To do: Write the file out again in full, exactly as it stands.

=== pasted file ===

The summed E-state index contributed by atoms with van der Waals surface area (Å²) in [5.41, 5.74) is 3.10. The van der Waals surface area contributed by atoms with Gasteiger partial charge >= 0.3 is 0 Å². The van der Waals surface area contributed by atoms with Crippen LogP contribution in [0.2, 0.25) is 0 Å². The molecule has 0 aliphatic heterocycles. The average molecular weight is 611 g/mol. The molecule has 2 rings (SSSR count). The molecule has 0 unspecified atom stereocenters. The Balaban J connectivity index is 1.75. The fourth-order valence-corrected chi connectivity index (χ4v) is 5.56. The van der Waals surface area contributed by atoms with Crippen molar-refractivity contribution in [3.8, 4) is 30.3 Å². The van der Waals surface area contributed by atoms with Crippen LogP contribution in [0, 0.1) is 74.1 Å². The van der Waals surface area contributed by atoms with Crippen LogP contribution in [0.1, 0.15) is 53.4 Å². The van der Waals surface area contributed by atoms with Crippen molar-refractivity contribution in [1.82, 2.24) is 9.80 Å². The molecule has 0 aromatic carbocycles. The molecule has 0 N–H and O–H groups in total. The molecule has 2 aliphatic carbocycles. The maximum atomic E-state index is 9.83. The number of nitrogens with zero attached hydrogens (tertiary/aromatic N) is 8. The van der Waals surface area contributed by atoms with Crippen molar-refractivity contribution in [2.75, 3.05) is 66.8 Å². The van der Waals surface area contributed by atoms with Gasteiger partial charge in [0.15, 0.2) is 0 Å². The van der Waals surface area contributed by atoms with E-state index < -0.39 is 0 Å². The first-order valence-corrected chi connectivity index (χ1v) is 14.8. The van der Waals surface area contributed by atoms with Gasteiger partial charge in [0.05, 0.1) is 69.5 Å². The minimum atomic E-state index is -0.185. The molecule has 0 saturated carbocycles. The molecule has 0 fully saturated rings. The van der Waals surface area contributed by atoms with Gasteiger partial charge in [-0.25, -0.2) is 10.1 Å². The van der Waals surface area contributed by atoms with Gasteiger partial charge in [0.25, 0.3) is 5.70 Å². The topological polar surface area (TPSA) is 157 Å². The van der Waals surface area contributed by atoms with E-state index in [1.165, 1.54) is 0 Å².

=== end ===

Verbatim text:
The summed E-state index contributed by atoms with van der Waals surface area (Å²) in [5.41, 5.74) is 3.10. The van der Waals surface area contributed by atoms with Gasteiger partial charge >= 0.3 is 0 Å². The van der Waals surface area contributed by atoms with Crippen LogP contribution in [0.2, 0.25) is 0 Å². The molecule has 0 aliphatic heterocycles. The average molecular weight is 611 g/mol. The molecule has 2 rings (SSSR count). The molecule has 0 unspecified atom stereocenters. The Balaban J connectivity index is 1.75. The fourth-order valence-corrected chi connectivity index (χ4v) is 5.56. The van der Waals surface area contributed by atoms with Crippen molar-refractivity contribution in [3.8, 4) is 30.3 Å². The van der Waals surface area contributed by atoms with Crippen LogP contribution in [0, 0.1) is 74.1 Å². The van der Waals surface area contributed by atoms with Crippen LogP contribution in [0.1, 0.15) is 53.4 Å². The van der Waals surface area contributed by atoms with Crippen molar-refractivity contribution in [1.82, 2.24) is 9.80 Å². The molecule has 0 aromatic carbocycles. The molecule has 0 N–H and O–H groups in total. The molecule has 2 aliphatic carbocycles. The maximum atomic E-state index is 9.83. The number of nitrogens with zero attached hydrogens (tertiary/aromatic N) is 8. The van der Waals surface area contributed by atoms with Crippen molar-refractivity contribution in [2.75, 3.05) is 66.8 Å². The van der Waals surface area contributed by atoms with Gasteiger partial charge in [0.15, 0.2) is 0 Å². The van der Waals surface area contributed by atoms with E-state index < -0.39 is 0 Å². The first-order valence-corrected chi connectivity index (χ1v) is 14.8. The van der Waals surface area contributed by atoms with Gasteiger partial charge in [0.05, 0.1) is 69.5 Å². The minimum atomic E-state index is -0.185. The molecule has 0 saturated carbocycles. The molecule has 0 fully saturated rings. The van der Waals surface area contributed by atoms with Gasteiger partial charge in [-0.25, -0.2) is 10.1 Å². The van der Waals surface area contributed by atoms with Gasteiger partial charge in [0.25, 0.3) is 5.70 Å². The topological polar surface area (TPSA) is 157 Å². The van der Waals surface area contributed by atoms with E-state index in [1.165, 1.54) is 0 Å².